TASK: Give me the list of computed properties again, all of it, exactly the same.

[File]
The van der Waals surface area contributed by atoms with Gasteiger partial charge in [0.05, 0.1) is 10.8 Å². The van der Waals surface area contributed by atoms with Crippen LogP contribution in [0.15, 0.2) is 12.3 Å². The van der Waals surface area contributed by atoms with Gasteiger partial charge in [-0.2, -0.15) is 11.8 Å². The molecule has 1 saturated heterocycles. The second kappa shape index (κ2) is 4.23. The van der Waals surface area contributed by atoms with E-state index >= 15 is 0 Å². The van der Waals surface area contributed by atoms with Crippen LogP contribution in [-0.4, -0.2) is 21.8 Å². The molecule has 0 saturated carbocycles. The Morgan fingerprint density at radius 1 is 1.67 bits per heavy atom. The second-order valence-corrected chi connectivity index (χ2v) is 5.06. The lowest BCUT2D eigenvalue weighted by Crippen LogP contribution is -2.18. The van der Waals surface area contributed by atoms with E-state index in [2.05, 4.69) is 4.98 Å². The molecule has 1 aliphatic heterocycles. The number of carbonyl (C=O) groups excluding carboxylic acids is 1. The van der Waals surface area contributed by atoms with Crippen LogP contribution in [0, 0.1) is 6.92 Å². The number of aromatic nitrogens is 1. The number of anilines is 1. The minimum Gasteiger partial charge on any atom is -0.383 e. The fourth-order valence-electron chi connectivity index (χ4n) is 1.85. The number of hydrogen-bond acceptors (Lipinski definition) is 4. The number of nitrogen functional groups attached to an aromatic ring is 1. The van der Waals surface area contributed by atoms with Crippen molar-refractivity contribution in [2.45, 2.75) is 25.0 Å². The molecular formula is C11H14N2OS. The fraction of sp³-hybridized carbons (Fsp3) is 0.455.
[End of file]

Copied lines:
The van der Waals surface area contributed by atoms with Gasteiger partial charge in [0.05, 0.1) is 10.8 Å². The van der Waals surface area contributed by atoms with Crippen LogP contribution in [0.15, 0.2) is 12.3 Å². The van der Waals surface area contributed by atoms with Gasteiger partial charge in [-0.2, -0.15) is 11.8 Å². The molecule has 1 saturated heterocycles. The second kappa shape index (κ2) is 4.23. The van der Waals surface area contributed by atoms with E-state index >= 15 is 0 Å². The van der Waals surface area contributed by atoms with Crippen LogP contribution in [-0.4, -0.2) is 21.8 Å². The molecule has 0 saturated carbocycles. The Morgan fingerprint density at radius 1 is 1.67 bits per heavy atom. The second-order valence-corrected chi connectivity index (χ2v) is 5.06. The lowest BCUT2D eigenvalue weighted by Crippen LogP contribution is -2.18. The van der Waals surface area contributed by atoms with E-state index in [2.05, 4.69) is 4.98 Å². The molecule has 1 aliphatic heterocycles. The number of carbonyl (C=O) groups excluding carboxylic acids is 1. The van der Waals surface area contributed by atoms with Crippen LogP contribution in [0, 0.1) is 6.92 Å². The number of aromatic nitrogens is 1. The number of anilines is 1. The minimum Gasteiger partial charge on any atom is -0.383 e. The fourth-order valence-electron chi connectivity index (χ4n) is 1.85. The number of hydrogen-bond acceptors (Lipinski definition) is 4. The number of nitrogen functional groups attached to an aromatic ring is 1. The van der Waals surface area contributed by atoms with Crippen molar-refractivity contribution in [2.45, 2.75) is 25.0 Å². The molecular formula is C11H14N2OS. The fraction of sp³-hybridized carbons (Fsp3) is 0.455.